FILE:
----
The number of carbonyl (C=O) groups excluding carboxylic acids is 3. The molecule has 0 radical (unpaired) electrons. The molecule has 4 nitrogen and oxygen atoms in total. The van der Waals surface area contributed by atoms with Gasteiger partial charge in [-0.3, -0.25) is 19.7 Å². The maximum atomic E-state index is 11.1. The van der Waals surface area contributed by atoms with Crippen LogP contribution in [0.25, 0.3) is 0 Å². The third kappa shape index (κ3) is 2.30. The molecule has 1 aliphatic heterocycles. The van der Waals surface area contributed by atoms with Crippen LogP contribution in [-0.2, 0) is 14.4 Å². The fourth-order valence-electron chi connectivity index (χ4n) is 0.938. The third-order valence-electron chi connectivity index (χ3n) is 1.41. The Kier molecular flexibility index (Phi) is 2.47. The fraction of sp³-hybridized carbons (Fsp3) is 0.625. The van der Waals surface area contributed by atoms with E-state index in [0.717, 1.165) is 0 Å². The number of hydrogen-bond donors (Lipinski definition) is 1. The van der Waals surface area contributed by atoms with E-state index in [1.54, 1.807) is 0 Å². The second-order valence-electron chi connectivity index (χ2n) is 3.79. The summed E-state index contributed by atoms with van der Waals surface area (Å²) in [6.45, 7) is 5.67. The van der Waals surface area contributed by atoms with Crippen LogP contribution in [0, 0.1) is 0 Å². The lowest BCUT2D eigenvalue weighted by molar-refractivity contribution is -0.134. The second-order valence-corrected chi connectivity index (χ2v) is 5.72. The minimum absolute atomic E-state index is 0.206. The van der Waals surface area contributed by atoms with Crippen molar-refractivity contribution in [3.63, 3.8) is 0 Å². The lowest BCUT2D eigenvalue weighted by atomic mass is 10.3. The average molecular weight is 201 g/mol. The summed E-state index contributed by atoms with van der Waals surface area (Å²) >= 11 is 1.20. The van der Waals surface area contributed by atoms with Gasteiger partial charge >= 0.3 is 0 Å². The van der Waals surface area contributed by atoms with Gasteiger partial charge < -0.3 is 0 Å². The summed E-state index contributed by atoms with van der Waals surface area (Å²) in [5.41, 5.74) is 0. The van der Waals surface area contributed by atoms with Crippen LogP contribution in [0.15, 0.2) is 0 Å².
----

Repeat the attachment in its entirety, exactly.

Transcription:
The number of carbonyl (C=O) groups excluding carboxylic acids is 3. The molecule has 0 radical (unpaired) electrons. The molecule has 4 nitrogen and oxygen atoms in total. The van der Waals surface area contributed by atoms with Gasteiger partial charge in [-0.3, -0.25) is 19.7 Å². The maximum atomic E-state index is 11.1. The van der Waals surface area contributed by atoms with Crippen LogP contribution in [0.25, 0.3) is 0 Å². The third kappa shape index (κ3) is 2.30. The molecule has 1 aliphatic heterocycles. The van der Waals surface area contributed by atoms with Crippen LogP contribution in [-0.2, 0) is 14.4 Å². The fourth-order valence-electron chi connectivity index (χ4n) is 0.938. The third-order valence-electron chi connectivity index (χ3n) is 1.41. The Kier molecular flexibility index (Phi) is 2.47. The fraction of sp³-hybridized carbons (Fsp3) is 0.625. The van der Waals surface area contributed by atoms with E-state index in [0.717, 1.165) is 0 Å². The number of hydrogen-bond donors (Lipinski definition) is 1. The van der Waals surface area contributed by atoms with E-state index in [1.54, 1.807) is 0 Å². The second-order valence-electron chi connectivity index (χ2n) is 3.79. The summed E-state index contributed by atoms with van der Waals surface area (Å²) in [6.45, 7) is 5.67. The van der Waals surface area contributed by atoms with Crippen LogP contribution in [0, 0.1) is 0 Å². The lowest BCUT2D eigenvalue weighted by molar-refractivity contribution is -0.134. The second-order valence-corrected chi connectivity index (χ2v) is 5.72. The minimum absolute atomic E-state index is 0.206. The van der Waals surface area contributed by atoms with Crippen molar-refractivity contribution in [3.63, 3.8) is 0 Å². The lowest BCUT2D eigenvalue weighted by atomic mass is 10.3. The average molecular weight is 201 g/mol. The summed E-state index contributed by atoms with van der Waals surface area (Å²) >= 11 is 1.20. The van der Waals surface area contributed by atoms with Gasteiger partial charge >= 0.3 is 0 Å². The van der Waals surface area contributed by atoms with Gasteiger partial charge < -0.3 is 0 Å². The summed E-state index contributed by atoms with van der Waals surface area (Å²) in [5.41, 5.74) is 0. The van der Waals surface area contributed by atoms with Crippen LogP contribution in [0.15, 0.2) is 0 Å².